An unsent letter has plagued the general for more than 150 years.
On July 14, 1863, Abraham Lincoln drafted a letter to Maj. Gen. George Gordon Meade, whose Army of the Potomac had recently mauled the Army of Northern Virginia in the Battle of Gettysburg. “I am very—very— grateful to you for the magnificent success you gave the cause of the country at Gettysburg,” wrote the president, who nonetheless expressed “deep distress” at Robert E. Lee’s successful return to Virginia. “I do not believe you appreciate the magnitude of the misfortune involved in Lee’s escape,” continued Lincoln, who predicted that Meade’s failure to press the Rebels ruthlessly meant “the war will be prolonged indefinitely.” Lincoln never sent the letter—did not need to send it because earlier that day Maj. Gen. Henry W. Halleck had conveyed the president’s “great dissatisfaction” with Meade’s lethargic pursuit of Lee. The unsent letter has plagued Meade for more than a century and a half, creating a widely held impression that he bungled a chance to end the war and saddling him with a reputation for indecisiveness.
Meade commanded the Army of the Potomac for the majority of its turbulent history. George B. McClellan christened the army, built it into a formidable force after First Bull Run, led it during the 1862 Richmond and Maryland campaigns, and remained first in the hearts of thousands of its soldiers. Following McClellan’s removal on November 7, 1862, Ambrose Burnside and Joseph Hooker presided over defeats at Fredericksburg and Chancellorsville, and Hooker’s problematical actions as Lee marched into Pennsylvania in June 1863 brought his tenure to an end. Meade replaced Hooker on June 28, three days before the Battles of Gettysburg, and retained his position until the war’s end.
Meade’s promotion made sense within the political climate that enveloped the Army of the Potomac. A dependable brigade and division leader in the 1862 campaigns, he led the V Corps after Fredericksburg. At Chancellorsville Meade performed adequately, though Hooker’s inept generalship afforded him and his corps limited opportunity to excel. Why did the Lincoln administration choose a man with modest experience at the corps level to head the army? The absence of enemies in Congress certainly played a role. Unlike McClellan and his Democratic military clique, or the politically active Hooker, Meade had kept a low profile.
News of Meade’s ascension pleased much of the army, though he was largely unknown to many soldiers. Even some who admired him doubted the wisdom of a change during an active campaign. A senior artillery officer, for example, believed Meade had “the longest and clearest head of any officer in this army” but thought the timing “a very dangerous experiment on the eve of a battle.”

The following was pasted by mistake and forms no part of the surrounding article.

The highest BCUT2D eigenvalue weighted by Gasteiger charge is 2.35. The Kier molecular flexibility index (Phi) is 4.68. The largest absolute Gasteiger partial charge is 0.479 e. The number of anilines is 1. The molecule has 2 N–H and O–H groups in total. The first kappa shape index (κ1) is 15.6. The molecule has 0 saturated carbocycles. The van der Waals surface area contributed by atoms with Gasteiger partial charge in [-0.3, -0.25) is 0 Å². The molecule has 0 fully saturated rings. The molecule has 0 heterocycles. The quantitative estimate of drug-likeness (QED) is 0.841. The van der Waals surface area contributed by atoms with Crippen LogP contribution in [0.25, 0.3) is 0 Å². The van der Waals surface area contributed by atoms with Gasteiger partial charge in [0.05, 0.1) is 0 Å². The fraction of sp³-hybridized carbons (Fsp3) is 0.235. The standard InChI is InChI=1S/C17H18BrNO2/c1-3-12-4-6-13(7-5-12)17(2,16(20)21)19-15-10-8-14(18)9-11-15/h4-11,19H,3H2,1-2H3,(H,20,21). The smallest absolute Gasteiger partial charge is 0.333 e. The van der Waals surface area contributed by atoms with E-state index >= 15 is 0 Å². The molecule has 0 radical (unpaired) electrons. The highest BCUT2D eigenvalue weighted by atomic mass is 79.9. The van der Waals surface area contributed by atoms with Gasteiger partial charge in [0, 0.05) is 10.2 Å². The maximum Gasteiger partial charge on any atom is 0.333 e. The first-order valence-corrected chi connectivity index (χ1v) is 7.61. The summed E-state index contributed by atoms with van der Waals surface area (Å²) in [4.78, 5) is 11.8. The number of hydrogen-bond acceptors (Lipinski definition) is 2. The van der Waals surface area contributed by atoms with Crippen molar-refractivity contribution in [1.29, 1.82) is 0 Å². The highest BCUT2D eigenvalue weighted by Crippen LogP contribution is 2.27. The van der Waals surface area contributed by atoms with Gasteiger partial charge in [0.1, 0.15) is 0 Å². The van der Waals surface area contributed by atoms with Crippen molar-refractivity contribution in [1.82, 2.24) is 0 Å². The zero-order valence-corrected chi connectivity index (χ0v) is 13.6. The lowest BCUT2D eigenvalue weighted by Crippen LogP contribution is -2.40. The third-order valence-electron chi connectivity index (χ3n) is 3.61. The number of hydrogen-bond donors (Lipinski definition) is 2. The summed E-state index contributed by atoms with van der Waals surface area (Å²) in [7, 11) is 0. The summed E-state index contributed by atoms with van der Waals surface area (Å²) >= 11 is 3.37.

Meade turned out to be a competent army commander, but it is hard to construct a scenario, absent Ulysses Grant’s presence, within which he could have delivered ultimate victory over Lee. He inherited the republic’s largest army while Lee and his veteran troops maneuvered on U.S. soil. Then he “commanded” a force most loyal citizens considered Grant’s for the war’s last year. Meade endured undeserved criticism after Gettysburg, watched as Grant received virtually all the credit for winning the war in Virginia, yet went about the daily business of running the army.
His role has inspired a relatively small literature. Freeman Cleaves’ Meade of Gettysburg (1960) remains the most complete biography. Ethan Rafuse’s brief George Gordon Meade and the War in the East (2003) contains useful insights, and Tom Huntington’s Searching for George Gordon Meade: The Forgotten Victor of Gettysburg (2013) combines scholarship and a travelogue of places associated with Meade. Meade’s Headquarters, 1863-1865: Letters of Colonel Theodore Lyman From The Wilderness to Appomattox (1922; paperback edition titled With Grant and Meade From the Wilderness to Appomattox, 1994), edited by George Agassiz, includes a store of observations and anecdotes. Equally valuable is Meade’s Army: The Private Notebooks of Lt. Col. Theodore Lyman (2007), edited by David W. Lowe.
The essential title for any study of Meade is The Life and Letters of George Gordon Meade, Major-General United States Army, (2 vols., 1913; reprinted 1994), compiled with connecting text by his son George Meade and edited for publication by his grandson. Understandably favorable to its subject and marred by imperfect editing, this set nevertheless offers invaluable evidence about Meade’s personality, his opinions and his wartime service. Meade emerges as an honest, patriotic and sometimes dyspeptic officer increasingly concerned with a lack of public recognition. In a letter to his wife on June 21, 1864, Meade notes that at Petersburg on June 16-18, “I had exclusive command, Grant being all the time at City Point, and coming on the field for only half an hour on the 17th, and yet in Mr. Stanton’s official dispatch he quotes General Grant’s account, and my name is not even mentioned. I cannot imagine why I am thus ignored.” After fate denied Meade a place in Wilmer McLean’s parlor on April 9, he wrote his wife: “I don’t believe the truth ever will be known, and I have a great contempt for History. Only let the war be finished, and I returned to you and the dear children, and I will be satisfied.”
Until we get a biography that exploits the rich store of Meade’s manuscript papers, Life and Letters helps clarify the contributions of one of the Union’s most important soldiers.
Originally published in the December 2013 issue of Civil War Times. To subscribe, click here.